Phnom Penh’s response also showed how sensitive the subject was. Ruling party-backed newspapers rallied around the government and accused journalists, including myself, of spreading “fake news” designed to impair national security. I received mysterious telephone calls and was possibly followed on occasions. I was blacklisted by several government officials who would no longer take my calls. Some mid-level officials I had known for years would no longer meet. I know for a fact that Cambodian analysts and commentators were instructed not to talk to me. I later learned (or, at least, was informed by several reliable sources) that I was on a list of threatening individuals drawn up by those around Hun Sen, and it was discussed whether I should be kicked out of Cambodia, or perhaps something worse.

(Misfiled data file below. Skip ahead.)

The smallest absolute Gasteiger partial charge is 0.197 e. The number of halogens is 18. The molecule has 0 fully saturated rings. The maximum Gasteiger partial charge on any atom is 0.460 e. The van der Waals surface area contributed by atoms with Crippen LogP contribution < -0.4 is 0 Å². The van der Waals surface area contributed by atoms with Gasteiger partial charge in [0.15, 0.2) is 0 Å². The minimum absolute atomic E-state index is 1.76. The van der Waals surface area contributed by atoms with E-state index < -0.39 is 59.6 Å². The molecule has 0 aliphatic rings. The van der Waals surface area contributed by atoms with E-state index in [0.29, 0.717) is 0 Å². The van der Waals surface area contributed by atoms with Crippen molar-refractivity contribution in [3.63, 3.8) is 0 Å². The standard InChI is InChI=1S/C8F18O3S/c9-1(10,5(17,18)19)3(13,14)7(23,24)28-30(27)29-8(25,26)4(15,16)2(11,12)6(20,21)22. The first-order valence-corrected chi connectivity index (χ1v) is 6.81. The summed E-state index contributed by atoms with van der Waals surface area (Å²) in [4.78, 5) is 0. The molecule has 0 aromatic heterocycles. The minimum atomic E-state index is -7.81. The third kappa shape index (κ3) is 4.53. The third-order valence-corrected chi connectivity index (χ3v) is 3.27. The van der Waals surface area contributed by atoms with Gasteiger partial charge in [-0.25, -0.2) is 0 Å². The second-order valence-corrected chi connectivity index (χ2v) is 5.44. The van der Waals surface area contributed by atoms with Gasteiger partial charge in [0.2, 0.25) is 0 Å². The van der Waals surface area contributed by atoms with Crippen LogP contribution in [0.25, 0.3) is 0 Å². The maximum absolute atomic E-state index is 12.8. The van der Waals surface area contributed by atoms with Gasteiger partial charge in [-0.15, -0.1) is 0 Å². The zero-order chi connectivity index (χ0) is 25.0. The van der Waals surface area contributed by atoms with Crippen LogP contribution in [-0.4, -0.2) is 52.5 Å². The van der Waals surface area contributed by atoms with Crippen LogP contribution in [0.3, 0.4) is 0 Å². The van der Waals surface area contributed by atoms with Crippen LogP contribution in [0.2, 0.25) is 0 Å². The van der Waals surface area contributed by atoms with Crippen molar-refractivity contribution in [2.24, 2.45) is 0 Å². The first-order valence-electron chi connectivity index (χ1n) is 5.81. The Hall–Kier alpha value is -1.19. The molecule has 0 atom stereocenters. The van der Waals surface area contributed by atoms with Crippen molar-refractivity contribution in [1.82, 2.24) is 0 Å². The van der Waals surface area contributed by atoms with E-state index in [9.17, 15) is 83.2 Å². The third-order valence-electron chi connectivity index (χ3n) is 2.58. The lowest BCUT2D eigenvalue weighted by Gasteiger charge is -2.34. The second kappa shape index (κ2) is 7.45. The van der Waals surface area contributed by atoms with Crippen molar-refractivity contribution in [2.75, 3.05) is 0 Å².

The subject continued to simmer in early 2019, receiving coverage here and there. But the embers flared into life again in July of that year, when the Wall Street Journal published a report asserting that Beijing and Phnom Penh had signed a secret agreement allowing Chinese troops to deploy to Cambodia. Rather than the UDG site in Koh Kong province, however, the Journal’s report referred to the Ream Naval Base in neighboring Preah Sihanouk province. Again, this forced the Cambodian government into repeated denials, and assertions that the constitution would be upheld. It even allowed journalists to visit the Ream base in order to “prove” the allegations false.

I have heard two theories for this apparent change of location. First, that the idea of a Chinese military base being situated at the UDG site was wrong from the get-go – although in 2018 anyone with knowledge of the issue wasn’t talking about Ream, and high-level sources were only speaking about the Koh Kong development. After all, Pence’s letter referred to the UDG site, not Ream. Second, and more plausibly, there is the possibility that the location was changed following the media storm about the UDG site. The latest sanctions against UDG presumably show that Washington still thinks the Koh Kong site remains a possibility.